Royal Hotel, George Street, Sydney

royal hotel sydney sword 1928

The sword discovered in the basement of the former Royal Hotel, Sydney in 1928. Photo: Sydney Mail September 5 1928.

royal hotel george street sydney c1870s

The Royal Hotel, George Street, Sydney 1870s.

Mystery sword discovery in hotel basement

WHEN the old Royal Hotel in George Street Sydney was demolished and preperation began on a replacement building in 1928, workers found an old sword in a brick pit where once was its basement.

The old pub was demolsihed to make way for the Dymock’s Book Arcade, now a landmark retail building in Sydney.

The history of the site dates back to 1807, when Sergeant John Ricketts leased the site, and who sold it three years later for £57.

In 1817 the property was sold to Solomon Levey for £400, and in 1826 Barnett Levey became the owner at a cost of £1200. He built a mill, the front portion of the building being opened as the Royal Hotel in March, 1829.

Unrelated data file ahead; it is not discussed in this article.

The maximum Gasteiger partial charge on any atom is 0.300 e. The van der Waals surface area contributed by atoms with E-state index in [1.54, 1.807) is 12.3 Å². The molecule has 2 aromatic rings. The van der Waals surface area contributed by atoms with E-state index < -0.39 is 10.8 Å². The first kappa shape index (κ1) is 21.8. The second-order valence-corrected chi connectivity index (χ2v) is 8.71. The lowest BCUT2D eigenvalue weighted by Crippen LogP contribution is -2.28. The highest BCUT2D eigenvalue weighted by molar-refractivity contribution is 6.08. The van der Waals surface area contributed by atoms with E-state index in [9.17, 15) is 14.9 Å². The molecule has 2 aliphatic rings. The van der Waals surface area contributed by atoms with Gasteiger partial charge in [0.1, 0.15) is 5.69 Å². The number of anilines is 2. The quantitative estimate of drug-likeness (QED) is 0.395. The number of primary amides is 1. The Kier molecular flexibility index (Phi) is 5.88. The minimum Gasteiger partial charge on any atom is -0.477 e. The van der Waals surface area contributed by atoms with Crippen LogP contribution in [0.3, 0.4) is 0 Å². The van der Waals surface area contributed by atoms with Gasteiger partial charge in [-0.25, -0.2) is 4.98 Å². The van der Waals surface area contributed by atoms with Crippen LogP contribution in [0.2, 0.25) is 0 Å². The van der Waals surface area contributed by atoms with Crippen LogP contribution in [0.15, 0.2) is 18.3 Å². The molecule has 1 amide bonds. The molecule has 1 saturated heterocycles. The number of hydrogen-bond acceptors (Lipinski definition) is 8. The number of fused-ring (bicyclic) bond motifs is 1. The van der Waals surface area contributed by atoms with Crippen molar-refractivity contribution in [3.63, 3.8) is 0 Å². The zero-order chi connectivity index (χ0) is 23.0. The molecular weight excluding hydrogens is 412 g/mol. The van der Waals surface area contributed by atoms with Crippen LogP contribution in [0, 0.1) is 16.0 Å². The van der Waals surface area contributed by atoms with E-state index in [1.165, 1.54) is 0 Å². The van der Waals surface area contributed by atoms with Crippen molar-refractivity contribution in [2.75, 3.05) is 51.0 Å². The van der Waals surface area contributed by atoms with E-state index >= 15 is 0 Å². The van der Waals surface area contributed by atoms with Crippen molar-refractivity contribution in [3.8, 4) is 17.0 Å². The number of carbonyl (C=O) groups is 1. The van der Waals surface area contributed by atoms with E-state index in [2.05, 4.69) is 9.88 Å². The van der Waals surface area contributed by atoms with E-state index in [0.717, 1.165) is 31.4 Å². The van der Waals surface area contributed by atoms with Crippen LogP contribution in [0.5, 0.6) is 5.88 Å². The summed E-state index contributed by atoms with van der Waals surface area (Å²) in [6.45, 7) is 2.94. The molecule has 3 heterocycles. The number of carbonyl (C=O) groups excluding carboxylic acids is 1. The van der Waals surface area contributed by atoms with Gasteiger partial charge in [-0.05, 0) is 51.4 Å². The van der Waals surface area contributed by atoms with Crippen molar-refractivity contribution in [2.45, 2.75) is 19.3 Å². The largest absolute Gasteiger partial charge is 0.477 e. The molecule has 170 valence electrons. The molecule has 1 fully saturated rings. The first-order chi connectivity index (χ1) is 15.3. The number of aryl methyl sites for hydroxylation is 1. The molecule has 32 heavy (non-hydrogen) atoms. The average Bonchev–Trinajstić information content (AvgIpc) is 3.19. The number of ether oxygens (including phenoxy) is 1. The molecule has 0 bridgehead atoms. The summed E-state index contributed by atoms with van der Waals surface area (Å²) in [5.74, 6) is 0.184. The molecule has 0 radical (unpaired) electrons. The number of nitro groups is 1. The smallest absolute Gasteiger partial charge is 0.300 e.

Sydney’s first regular theatre began in the hotel, opening on December 26, 1832. And it was thought the sword may have been a stage ‘prop’, or could have belonged to an officer of the 50th or the 80th Regiment, members of which helped to fight the fire which destroyed the building on St Patrick’s Day, 1840.

In September 1840 Terry Hughes bought the site for £6500, with mortgages of £8500, and in, December the following year the new hotel was opened, but was not completed for several years.

In 1910 the Government Savings Bank purchased the historic property for £60,000. In 1914 the hotel license was cancelled, and the building was used as a Soldiers’ Club during the war years. In 1922 the property was bought by Dymocks for about £150,000.

The fate of the sword is unknown.

dymocks building georges street sydney google

The Dymocks Building in George Street today. The site was once home to the Royal Hotel. Photo: Google Streetview.

Categories: NSW hotels, Sydney hotels

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1 reply

  1. Is it possible that the Royal Hotel in George street, Sydney was more commonly known as “Crampton’s Hotel”? An article published in “The Australian” 30 March 1839 (pg 4) might be interpreted as stating this, or perhaps the house adjoining the Royal Hotel was commonly known as Crampton’s Hotel.

    I’m just asking as the death inquest for my great great grandfather in September 1839 refers to him calling into Crampton’s Hotel earlier that day.

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